The Island of Misfit Toys

Now that I'm a parent, I often wonder what future blog fodder I might be exposing my child to.  Of course, I'm not going to be reading any Uncle Arthur stories at bedtime, and I won't be popping Return to Oz in the DVD player expecting Bert Lahr's jowls to be the scariest aspect of it, but it seems as though a certain amount of childhood trauma is inevitable.  This truth has recently been driven home for me since I've started having nightmares about alien giraffes.  Let me explain why.  First, a quick review--

This is what a giraffe looks like:
Note the horns.  (image via)

However, this is what a giraffe looks like on children's goods:
G: Giraffes have spots.
A: And, apparently, antennae.

 Here are a few other examples of the Alien Giraffe phenomenon:


And the weirdest one of all... the giraffe who was in a horrible spill at a chemical factory, and as the ooze pooled around his mangled feet, was transformed into this monstrosity:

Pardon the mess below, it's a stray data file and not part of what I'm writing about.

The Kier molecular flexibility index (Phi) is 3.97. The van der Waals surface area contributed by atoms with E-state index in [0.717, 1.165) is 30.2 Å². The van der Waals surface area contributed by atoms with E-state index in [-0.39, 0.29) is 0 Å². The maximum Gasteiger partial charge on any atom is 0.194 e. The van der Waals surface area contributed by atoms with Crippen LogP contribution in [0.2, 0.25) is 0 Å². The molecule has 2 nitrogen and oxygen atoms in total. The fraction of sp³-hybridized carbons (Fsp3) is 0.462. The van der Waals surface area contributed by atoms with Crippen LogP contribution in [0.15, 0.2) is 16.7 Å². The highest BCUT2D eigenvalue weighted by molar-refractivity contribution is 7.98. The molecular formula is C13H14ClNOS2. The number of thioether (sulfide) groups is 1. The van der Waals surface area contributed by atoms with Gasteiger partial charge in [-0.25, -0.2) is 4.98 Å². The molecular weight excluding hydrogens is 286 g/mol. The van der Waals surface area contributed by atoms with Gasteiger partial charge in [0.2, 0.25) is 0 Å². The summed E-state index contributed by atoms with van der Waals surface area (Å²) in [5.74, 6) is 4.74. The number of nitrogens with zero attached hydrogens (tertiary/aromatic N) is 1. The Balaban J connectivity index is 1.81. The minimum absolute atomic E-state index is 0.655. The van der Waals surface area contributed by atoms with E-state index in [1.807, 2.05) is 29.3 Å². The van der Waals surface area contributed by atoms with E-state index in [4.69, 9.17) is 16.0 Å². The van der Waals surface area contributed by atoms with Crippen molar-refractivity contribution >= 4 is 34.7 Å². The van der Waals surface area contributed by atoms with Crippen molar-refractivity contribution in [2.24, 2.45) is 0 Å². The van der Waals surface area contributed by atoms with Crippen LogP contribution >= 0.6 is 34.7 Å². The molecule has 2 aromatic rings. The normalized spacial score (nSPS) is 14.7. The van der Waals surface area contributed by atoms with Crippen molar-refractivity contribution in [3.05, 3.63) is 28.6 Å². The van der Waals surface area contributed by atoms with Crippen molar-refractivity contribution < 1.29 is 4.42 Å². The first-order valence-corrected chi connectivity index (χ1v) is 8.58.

Once you start noticing it, you'll begin to see hideous, smiling Island of Dr. Moreau-type creatures everywhere you look.  
To wit:
Front legs attached backwards, or the knuckle-walking monkey (not ape, note the tail) that evolution forgot?

A zebra with a dog's nose, or the white tiger that ate Roy--with a mohawk?
Then there are children's clothes.  Sometimes they have very helpful instructions embroidered on them:
(A useful reminder about reducing the risk of SIDS)
And sometimes, they offer really terrible advice:
What's next?  A romper with rattles that says "Shake me," a onesie with soccer balls that says "Kick me," or a footie pajama set with frolicking lambs that says "Marinate me, roast me until tender, then serve me with mint chutney"?
Lesson learned:
At least if you catch the mutant giraffe toy moving, you can kill it.

1 comment:

  1. Giraffe's don't have horns; they have ossicones. They're covered in fur and fluffy on top, but not THAT fluffy so as to make artists of children's books make them look like maracas. I've always found this odd too.